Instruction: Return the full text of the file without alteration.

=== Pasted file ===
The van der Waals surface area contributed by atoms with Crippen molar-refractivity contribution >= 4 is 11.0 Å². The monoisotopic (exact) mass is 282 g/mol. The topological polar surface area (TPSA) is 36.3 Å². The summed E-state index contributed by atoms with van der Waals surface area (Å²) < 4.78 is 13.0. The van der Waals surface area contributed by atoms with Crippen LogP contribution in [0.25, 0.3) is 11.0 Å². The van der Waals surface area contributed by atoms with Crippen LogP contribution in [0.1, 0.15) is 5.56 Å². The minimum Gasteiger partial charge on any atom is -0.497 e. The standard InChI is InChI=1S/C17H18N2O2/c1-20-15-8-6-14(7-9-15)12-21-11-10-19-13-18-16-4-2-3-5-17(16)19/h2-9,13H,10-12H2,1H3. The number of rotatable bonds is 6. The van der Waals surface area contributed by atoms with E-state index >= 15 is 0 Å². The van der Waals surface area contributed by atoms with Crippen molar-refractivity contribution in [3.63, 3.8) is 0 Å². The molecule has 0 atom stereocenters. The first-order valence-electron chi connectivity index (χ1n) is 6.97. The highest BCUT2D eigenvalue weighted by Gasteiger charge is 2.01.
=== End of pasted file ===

The van der Waals surface area contributed by atoms with Crippen molar-refractivity contribution >= 4 is 11.0 Å². The monoisotopic (exact) mass is 282 g/mol. The topological polar surface area (TPSA) is 36.3 Å². The summed E-state index contributed by atoms with van der Waals surface area (Å²) < 4.78 is 13.0. The van der Waals surface area contributed by atoms with Crippen LogP contribution in [0.25, 0.3) is 11.0 Å². The van der Waals surface area contributed by atoms with Crippen LogP contribution in [0.1, 0.15) is 5.56 Å². The minimum Gasteiger partial charge on any atom is -0.497 e. The standard InChI is InChI=1S/C17H18N2O2/c1-20-15-8-6-14(7-9-15)12-21-11-10-19-13-18-16-4-2-3-5-17(16)19/h2-9,13H,10-12H2,1H3. The number of rotatable bonds is 6. The van der Waals surface area contributed by atoms with E-state index >= 15 is 0 Å². The van der Waals surface area contributed by atoms with Crippen molar-refractivity contribution in [3.63, 3.8) is 0 Å². The molecule has 0 atom stereocenters. The first-order valence-electron chi connectivity index (χ1n) is 6.97. The highest BCUT2D eigenvalue weighted by Gasteiger charge is 2.01.